September Reading Reflections

I’m almost finished with The Dragon Reborn, book 3 of Robert Jordan’s Wheel of Time. I’ll do a quick overview of my thoughts for this book, first, and then I’ll get into the bulk of the post. While I don’t recall exactly how book 3 ends, what I have read so far mirrors the plot of The Great Hunt: Rand gets separated, people go chasing him down, Nynaeve and the gang leave the White Tower, end up in the same place as Rand, and then Rand (if I remember correctly) has a one-on-one fight with one of the Big Bads–the same one as the last two books, I believe.

This one is mostly in Perrin’s and Egwene’s point of view, with several chapters for Mat, and a few quick scenes for Rand. Honestly, at this point, Rand sounds out of character. The way he reacts to being referred to as the Dragon Reborn don’t feel realistic to me, but at least there are few sections where I have to read from his point of view. As for Perrin… I think that it’s going to be difficult to read his point of view chapters until he accepts who he is.

Now, as with the last two books, the concept of ta’veren is brought up regularly when referencing the three boys. Rand, obviously, is considered the strongest of the three, being the Dragon Reborn, and that makes him something of the major character within the series as a whole. For those unfamiliar with the series, the common belief is that time is a pattern made up of individual lives, or threads. Some people, ta’veren, can influence the set of the pattern entirely, even changing the lives of the people around them.

The concept parallels the idea of main characters in general. Main characters are the ones who are forced to play some bigger part in the story’s events, making big decisions and changing the lives of the people around them in the process. It’s pretty clear, when reading, that the three ta’veren of the story–Rand, Perrin, and Mat–are all supposed to play a major part in the story to come.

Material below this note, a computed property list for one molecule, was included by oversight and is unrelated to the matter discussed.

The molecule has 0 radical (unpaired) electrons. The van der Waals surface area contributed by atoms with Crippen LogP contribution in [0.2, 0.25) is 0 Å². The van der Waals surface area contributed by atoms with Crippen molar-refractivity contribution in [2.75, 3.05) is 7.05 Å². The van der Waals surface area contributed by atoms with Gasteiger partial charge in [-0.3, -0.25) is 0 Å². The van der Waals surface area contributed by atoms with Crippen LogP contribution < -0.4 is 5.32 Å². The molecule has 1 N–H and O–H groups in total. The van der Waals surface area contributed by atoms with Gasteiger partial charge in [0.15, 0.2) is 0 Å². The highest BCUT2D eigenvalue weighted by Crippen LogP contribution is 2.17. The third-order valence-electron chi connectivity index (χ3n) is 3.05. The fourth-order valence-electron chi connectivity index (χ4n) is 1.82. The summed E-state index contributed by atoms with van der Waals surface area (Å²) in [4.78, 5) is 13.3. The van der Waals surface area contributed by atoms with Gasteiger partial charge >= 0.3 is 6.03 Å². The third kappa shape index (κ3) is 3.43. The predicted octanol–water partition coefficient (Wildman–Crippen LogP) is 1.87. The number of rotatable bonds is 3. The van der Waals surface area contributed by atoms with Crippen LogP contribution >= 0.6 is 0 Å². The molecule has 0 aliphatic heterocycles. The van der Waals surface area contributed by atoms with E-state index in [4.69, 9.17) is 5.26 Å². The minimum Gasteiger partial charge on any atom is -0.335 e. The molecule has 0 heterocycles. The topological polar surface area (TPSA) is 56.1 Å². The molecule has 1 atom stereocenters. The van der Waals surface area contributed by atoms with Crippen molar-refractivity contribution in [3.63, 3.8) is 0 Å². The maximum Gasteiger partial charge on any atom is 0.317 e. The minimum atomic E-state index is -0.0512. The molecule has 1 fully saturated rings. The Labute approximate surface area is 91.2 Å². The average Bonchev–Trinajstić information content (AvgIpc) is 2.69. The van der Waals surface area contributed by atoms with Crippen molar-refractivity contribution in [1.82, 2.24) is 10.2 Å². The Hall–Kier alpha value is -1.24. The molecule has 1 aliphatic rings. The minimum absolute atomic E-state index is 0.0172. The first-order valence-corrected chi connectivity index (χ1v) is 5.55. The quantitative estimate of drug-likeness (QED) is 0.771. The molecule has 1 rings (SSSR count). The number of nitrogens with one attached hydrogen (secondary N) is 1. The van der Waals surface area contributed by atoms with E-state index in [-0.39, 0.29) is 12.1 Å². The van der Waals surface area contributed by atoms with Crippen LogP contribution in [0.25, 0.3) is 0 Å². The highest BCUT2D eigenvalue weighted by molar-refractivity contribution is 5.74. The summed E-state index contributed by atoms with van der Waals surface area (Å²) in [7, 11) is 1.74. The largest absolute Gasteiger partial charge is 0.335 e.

What is interesting is that generally, point of view can help a reader determine which characters are main characters, and, by extension, which ones they should care about the most. After all, main characters often have a lot to lose. Rand can wield saidin, men’s half of magic, but he could go mad in the process. Perrin can communicate with wolves, but if he’s not careful, he could lose his human self completely. Mat is now discovering his affinity with luck, but I think even the luckiest person knows there’s only a fine line between good luck and bad.

Breaking down the points of view, however, it’s obvious almost immediately that being ta’veren is not the only prerequisite of being a focal character. In fact, being ta’veren does not even guarantee it. Rand is a predominant PoV character through the first two books, but even as such an important character and ta’veren, he does not get a lot of opportunity to speak for himself in The Dragon Reborn. Mat Cauthon is said to be a ta’veren too, but it’s not until this third book, once he’s free of the taint of the Shadar Logoth dagger, that he gets to show us what he can do. Perrin, of course, gets point of view chapters throughout, though ironically, it is during The Dragon Reborn that he gets the most PoV thus far.

The character with the second-most PoV chapters is Egwene, who not only is said to have one of the largest potentials when it comes to wielding the True Source, but who has already shown herself to be quick on her feet and capable of changing the world. Yet Egwene herself is not ta’veren, which is even stranger, knowing the things she will find herself capable of doing in future books.

Based on what I’ve read, Rand al’Thor and Egwene al’Vere appear to be the most influential characters within the series, both up til Dragon Reborn and beyond it. I’m curious to see how the characters develop further in future books, separating the concept of ta’veren with the stable of main characters. especially as the three ta’veren grow into their newfound abilities and characters like Egwene likewise find out what they’re capable of.

Fun fact.

I recently became aware that Wheel of Time is finally getting to be moved onto screens. From what I’ve seen, it’ll be an Amazon TV series, and the main cast has already been decided. Naturally, some people are getting angry over the casting choices in terms of their appearance, but honestly, it doesn’t matter to me. I’m just excited to see an epic like this be given a chance like Game of Thrones was. As long as WoT’s TV show doesn’t crash-land its ending like GoT, I willingly accept any changes the TV show might make to cast appearances. And, for those of you unwilling to invest a lot of time in reading such a long series, it’s exciting that we’ll be able to share the story this way. I’m following the news religiously.


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